IL-12: Democrats now have a new nominee in Illinois’ 12th District. Local party county chairmen interviewed prospective Democratic candidates on Saturday and chose Illinois National Guard adjutant general and attorney William Enyart as the party standard bearer. He replaces Brad Harriman, the man who won the March 20 primary, but was forced to withdraw from the campaign due to health reasons.

IL-12 is a sleeper campaign on the national scene in that Republicans have an improving chance to win this election. The 12th, in open-seat status because veteran Rep. Jerry Costello (D) is retiring, is the only Democratically held district that did not precipitously improve it’s Obama-McCain 2008 score (new IL-12: 55 percent; current IL-12: 54 percent) under the Illinois congressional redistricting map. The Illinois plan is clearly the one in which Democrats can make their most significant national gains. The district ranks 13th of 18 Illinois seats on the Obama scale and is the weakest of the new Democratic seats. To put the Obama home-state performance in perspective, in only two Land of Lincoln congressional districts did the president fail to secure a majority in his 2008 race.

The new 12th CD begins in East St. Louis, encompassing St. Clair County. It then covers southwestern Illinois, including the area between the St. Louis metropolitan area and the Missouri and Kentucky borders at the southern tip of the state.

Gen. Enyart was the unanimous choice of the fourteen Democratic county chairmen who had authority to choose the replacement candidate. Seven prospective nominees were interviewed, including former representative David Phelps (D-IL-19), who served for two terms before losing a paired incumbent contest to Rep. John Shimkus (R-IL-19) in 2002, and state Rep. John Bradley. Obviously, having to launch a congressional campaign from ground zero three months after your general election opponent officially begins is a major disadvantage and one Enyart must quickly overcome in order to reach parity and ultimate victory.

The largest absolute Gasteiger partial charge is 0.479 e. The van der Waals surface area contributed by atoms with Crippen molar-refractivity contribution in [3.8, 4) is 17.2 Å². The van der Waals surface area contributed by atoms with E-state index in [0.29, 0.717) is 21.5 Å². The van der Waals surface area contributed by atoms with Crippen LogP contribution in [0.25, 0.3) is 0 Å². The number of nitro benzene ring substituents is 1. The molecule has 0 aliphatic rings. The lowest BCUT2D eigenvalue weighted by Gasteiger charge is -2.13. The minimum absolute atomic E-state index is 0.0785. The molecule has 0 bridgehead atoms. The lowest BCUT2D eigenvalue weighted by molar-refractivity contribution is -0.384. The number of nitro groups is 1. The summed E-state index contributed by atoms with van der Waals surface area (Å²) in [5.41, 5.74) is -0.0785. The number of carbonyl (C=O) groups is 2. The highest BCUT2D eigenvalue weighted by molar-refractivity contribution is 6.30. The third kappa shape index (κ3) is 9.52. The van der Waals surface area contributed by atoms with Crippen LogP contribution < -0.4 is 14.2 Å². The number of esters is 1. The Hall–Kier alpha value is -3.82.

The GOP features, as its 12th District congressional candidate, 2010 lieutenant governor nominee, Jason Plummer, who together with gubernatorial nominee Bill Brady came within one point of defeating Gov. Pat Quinn (D). The Brady-Plummer ticket carried the new 12th District two years ago. Since the Republicans are clearly on defense in the rest of the state, CD 12 represents one Illinois GOP conversion opportunity that the party can use to blunt what is otherwise a strong Democratic offensive.

McCotter to Run Write-in; Key Dem Drops Out in Ill.

In House on May 30, 2012 at 11:49 am

It’s now official: Michigan Rep. Thaddeus McCotter (R-MI-11) failed to submit the requisite number of petition signatures to qualify for the ballot, and the five-term congressman announced that he will seek the Republican nomination via write-in. Already on the Republican ballot is Tea Party activist Kerry Bentivolio. Two individuals thought to be potential candidates, former congressional contender Andrew “Rocky” Raczkowski and businessman David Trott both say they will not run. Trott is officially backing McCotter. State Sen. Mike Kowall, originally in the race when McCotter announced his presidential campaign, is reportedly considering a write-in effort of his own.